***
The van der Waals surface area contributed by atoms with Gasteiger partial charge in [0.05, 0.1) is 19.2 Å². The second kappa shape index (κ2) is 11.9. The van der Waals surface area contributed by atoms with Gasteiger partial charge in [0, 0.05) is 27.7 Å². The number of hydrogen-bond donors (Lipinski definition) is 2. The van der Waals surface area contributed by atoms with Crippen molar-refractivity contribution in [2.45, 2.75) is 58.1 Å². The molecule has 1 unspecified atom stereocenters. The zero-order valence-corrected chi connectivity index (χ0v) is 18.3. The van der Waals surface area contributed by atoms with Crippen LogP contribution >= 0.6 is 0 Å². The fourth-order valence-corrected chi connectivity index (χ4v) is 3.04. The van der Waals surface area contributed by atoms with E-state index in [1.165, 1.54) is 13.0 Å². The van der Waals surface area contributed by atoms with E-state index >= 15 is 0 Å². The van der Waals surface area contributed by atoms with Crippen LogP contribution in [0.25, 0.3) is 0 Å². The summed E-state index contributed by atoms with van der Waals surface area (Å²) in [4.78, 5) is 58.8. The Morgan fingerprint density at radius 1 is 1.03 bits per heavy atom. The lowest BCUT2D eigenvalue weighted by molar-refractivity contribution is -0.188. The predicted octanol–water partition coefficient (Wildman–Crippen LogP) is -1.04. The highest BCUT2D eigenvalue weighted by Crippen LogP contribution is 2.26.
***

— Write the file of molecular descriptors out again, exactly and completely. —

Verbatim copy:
The van der Waals surface area contributed by atoms with Gasteiger partial charge in [0.05, 0.1) is 19.2 Å². The second kappa shape index (κ2) is 11.9. The van der Waals surface area contributed by atoms with Gasteiger partial charge in [0, 0.05) is 27.7 Å². The number of hydrogen-bond donors (Lipinski definition) is 2. The van der Waals surface area contributed by atoms with Crippen molar-refractivity contribution in [2.45, 2.75) is 58.1 Å². The molecule has 1 unspecified atom stereocenters. The zero-order valence-corrected chi connectivity index (χ0v) is 18.3. The van der Waals surface area contributed by atoms with Crippen LogP contribution >= 0.6 is 0 Å². The fourth-order valence-corrected chi connectivity index (χ4v) is 3.04. The van der Waals surface area contributed by atoms with E-state index in [1.165, 1.54) is 13.0 Å². The van der Waals surface area contributed by atoms with E-state index >= 15 is 0 Å². The van der Waals surface area contributed by atoms with Crippen LogP contribution in [0.25, 0.3) is 0 Å². The summed E-state index contributed by atoms with van der Waals surface area (Å²) in [4.78, 5) is 58.8. The Morgan fingerprint density at radius 1 is 1.03 bits per heavy atom. The lowest BCUT2D eigenvalue weighted by molar-refractivity contribution is -0.188. The predicted octanol–water partition coefficient (Wildman–Crippen LogP) is -1.04. The highest BCUT2D eigenvalue weighted by Crippen LogP contribution is 2.26.